Saturday, August 18, 2012

How To Sell Superheroes To Children

Another one from Power Honor Grace. Children love superheroes: the movies, cartoons, costumes, T-shirt, and other merchandise. How can we get them reading the comics?

There comes a time when all bloggers feel the need to tell the comics industry how to save itself from any number of problems and concerns. I am not feeling quite that ambitious today. Instead I am simply going to point the way to selling superhero comics to children.

While there has been a lot of much needed calls to make the medium more hospitable to women and minorities, the future of comics is in the hands of today’s kids. The 8 to 10 year olds of today are getting older every day. Just this week Publisher’s Weekly reported a study that showed 23-33 year olds have now become the single largest group of book buyers. That’s the generation that grew up reading Harry Potter, first published 15 years ago. Potter’s success fueled a huge demand for Young Adult novels and created the generation of readers now buying all kinds of books.

Publishers haven’t been blind to the demand for kids’ graphic novels either. Scholastic’s Graphix imprint, built on the success of the Bones and Wimpy Kid series, has been a great success. The Wimpy Kids series alone has over 30 million books in print. Imagine a 7 volume superhero comic with over 30 million comics in print. But I am focusing my attention today on the Big Two. DC and Marvel. This is an area where they could do a lot better.

The idea of writing this article came to me while I was reading a copy of Teen Titans Go! I enjoyed it, but while reading it I couldn’t help but think there was a better model out there for getting kids to read superhero comics than basing them on TV cartoons: comics written before the mid-80s. From their inception right up to the introduction of dark and gritty characters in the 80s, it was assumed that the principle readership for comics was mostly children. All those Golden Age tales, the Silver Age revival of Scwartz, Infantino, Fox and so many others at DC. Lee, Kirby, Ditko and the bullpen at Marvel. Kirby’s New Gods, Starlin’s cosmic adventures, Gerber’s comix sensibility. All for kids. Comics like Teen Titans Go! forget this. The results are far too self-consciously “kids” comics. Especially the art, which ignores the generations of far more complex and rewarding work that people once assumed was what kids wanted.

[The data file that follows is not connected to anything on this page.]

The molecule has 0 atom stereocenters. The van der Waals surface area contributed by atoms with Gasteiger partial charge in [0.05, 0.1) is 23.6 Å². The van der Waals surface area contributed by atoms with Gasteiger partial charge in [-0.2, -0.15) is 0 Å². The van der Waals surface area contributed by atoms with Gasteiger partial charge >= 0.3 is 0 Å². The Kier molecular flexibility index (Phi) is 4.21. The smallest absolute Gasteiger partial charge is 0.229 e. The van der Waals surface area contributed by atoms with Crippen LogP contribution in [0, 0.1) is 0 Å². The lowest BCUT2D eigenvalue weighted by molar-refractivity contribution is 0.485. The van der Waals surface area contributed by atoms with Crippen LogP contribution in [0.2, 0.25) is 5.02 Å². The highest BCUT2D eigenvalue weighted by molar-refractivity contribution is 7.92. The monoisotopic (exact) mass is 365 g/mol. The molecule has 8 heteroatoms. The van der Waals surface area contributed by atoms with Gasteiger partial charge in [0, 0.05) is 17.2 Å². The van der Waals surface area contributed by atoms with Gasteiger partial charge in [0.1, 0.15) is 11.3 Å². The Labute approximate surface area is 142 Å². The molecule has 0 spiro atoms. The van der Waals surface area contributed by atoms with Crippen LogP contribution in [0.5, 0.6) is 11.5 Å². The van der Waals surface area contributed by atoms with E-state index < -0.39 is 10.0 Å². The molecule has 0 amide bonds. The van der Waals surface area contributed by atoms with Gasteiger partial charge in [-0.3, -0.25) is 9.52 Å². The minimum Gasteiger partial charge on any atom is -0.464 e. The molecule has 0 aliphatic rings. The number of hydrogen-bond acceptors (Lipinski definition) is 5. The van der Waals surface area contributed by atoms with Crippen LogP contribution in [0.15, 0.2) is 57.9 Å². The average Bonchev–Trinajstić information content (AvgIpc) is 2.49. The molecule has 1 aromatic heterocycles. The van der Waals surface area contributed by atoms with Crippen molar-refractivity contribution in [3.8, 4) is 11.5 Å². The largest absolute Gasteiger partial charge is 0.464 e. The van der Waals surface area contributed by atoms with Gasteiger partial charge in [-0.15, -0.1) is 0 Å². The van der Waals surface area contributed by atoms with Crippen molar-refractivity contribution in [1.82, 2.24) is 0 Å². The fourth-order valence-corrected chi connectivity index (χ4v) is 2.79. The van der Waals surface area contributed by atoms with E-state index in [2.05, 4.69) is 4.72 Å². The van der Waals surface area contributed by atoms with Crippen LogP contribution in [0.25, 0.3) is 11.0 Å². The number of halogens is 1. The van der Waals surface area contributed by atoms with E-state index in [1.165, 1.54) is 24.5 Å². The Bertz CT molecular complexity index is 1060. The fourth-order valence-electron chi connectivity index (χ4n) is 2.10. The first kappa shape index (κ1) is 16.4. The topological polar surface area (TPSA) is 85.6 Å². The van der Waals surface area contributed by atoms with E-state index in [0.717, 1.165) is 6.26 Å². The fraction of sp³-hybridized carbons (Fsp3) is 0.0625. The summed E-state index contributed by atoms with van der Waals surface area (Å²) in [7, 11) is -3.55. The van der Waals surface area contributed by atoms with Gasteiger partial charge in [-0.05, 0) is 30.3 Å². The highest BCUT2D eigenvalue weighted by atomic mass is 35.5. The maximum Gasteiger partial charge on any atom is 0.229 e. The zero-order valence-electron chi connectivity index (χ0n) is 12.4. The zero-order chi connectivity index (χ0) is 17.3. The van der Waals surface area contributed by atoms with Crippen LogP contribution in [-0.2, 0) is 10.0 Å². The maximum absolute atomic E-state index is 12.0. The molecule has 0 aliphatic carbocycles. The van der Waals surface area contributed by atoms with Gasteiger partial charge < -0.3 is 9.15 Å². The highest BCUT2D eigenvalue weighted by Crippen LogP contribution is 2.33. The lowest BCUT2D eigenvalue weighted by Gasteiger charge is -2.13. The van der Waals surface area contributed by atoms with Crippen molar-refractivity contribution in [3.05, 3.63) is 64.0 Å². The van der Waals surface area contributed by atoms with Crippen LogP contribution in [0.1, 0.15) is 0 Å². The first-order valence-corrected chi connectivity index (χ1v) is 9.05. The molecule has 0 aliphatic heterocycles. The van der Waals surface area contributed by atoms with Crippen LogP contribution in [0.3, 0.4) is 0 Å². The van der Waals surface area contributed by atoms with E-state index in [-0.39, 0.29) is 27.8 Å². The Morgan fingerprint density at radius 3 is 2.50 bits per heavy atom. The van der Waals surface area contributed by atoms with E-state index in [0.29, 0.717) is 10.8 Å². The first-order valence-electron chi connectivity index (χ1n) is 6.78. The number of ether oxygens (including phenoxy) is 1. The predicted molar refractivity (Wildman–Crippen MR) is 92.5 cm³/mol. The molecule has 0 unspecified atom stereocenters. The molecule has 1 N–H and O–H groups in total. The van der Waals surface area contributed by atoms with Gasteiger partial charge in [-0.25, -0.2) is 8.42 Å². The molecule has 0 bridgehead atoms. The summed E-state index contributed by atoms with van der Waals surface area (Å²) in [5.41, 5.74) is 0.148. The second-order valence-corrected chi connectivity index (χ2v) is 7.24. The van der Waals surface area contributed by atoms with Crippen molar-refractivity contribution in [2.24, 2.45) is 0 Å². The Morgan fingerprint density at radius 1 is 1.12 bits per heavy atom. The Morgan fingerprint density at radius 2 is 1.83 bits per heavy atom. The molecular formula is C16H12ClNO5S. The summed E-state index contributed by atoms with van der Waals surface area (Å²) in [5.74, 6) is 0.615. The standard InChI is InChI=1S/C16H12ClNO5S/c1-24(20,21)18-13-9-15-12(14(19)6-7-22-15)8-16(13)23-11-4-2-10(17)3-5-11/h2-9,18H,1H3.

So, should we just start marketing comics to kids? No. Comics have changed, but I see no reason why we can’t have superhero comics written for children as well as for grown ups. But in writing comics for children we should look to the comics of the 60s and 70s instead of Saturday morning cartoons. How would that change things? Not very radically.

The sex and violence would have to be toned down. Violence is a basic part of the genre (men and women dress up and fight), but the levels of gore and bloodshed don’t have to be as high as they sometimes are. No more girlfriends in refrigerators, for example. As for the sex, there would be no actual sex, obviously, but the change here would most likely be reflected in how female characters are presented. When I was a kid I could easily see that characters like the Scarlet Witch, the Black Widow, and Storm were attractive women (yeah, I read a lot of Marvel back then), but artists didn’t present them as though they using a Victoria Secret’s catalog to develop their character model sheet.

The second change is character. The characters’ character. The good guys are good guys. Even when they make stupid mistakes or are conflicted, their intentions are clear. It is possible to generate conflict without dirtying up a character. Namor was a good guy, an enemy of mankind, and serious threat to Sue and Reed Richard’s relationship. I think children are more capable of appreciating a character’s complexity than they are often given credit for, but this is an area where parents will protest. Good guys don’t casually rip through hordes of bad guys with their adamantium claws. Mom and Dad won’t like it.

That brings up a third and very important point. As adults we may put money down for collected volumes that can cost $100 to $150, but parents won’t spend that much on a comic for their kids. And when I say comic, I mean graphic novel. Keep the cost under $10. They may shell out a few dollars more for things like Bone and the Wimpy Kid books, but these are limited series. If you want little Tim and Janey’s parents to keep buying Batman and Spiderman, keep it under $10. I am not speculating here. I work in a bookstore. Parents don’t want to spend more than that. Cheaper books will mean shorter stories, but by shorter I only mean page count. Comics of the era I am referencing typically had a lot more story per issue than we’re used to seeing today. So plot out your story for the usual half dozen issues, then condense it down to four.

There you are: look to the comics of the 60s and 70s for a role model, tone it down, value integrity, keep it short, but full of story, and remember the costs. It seems so simple!

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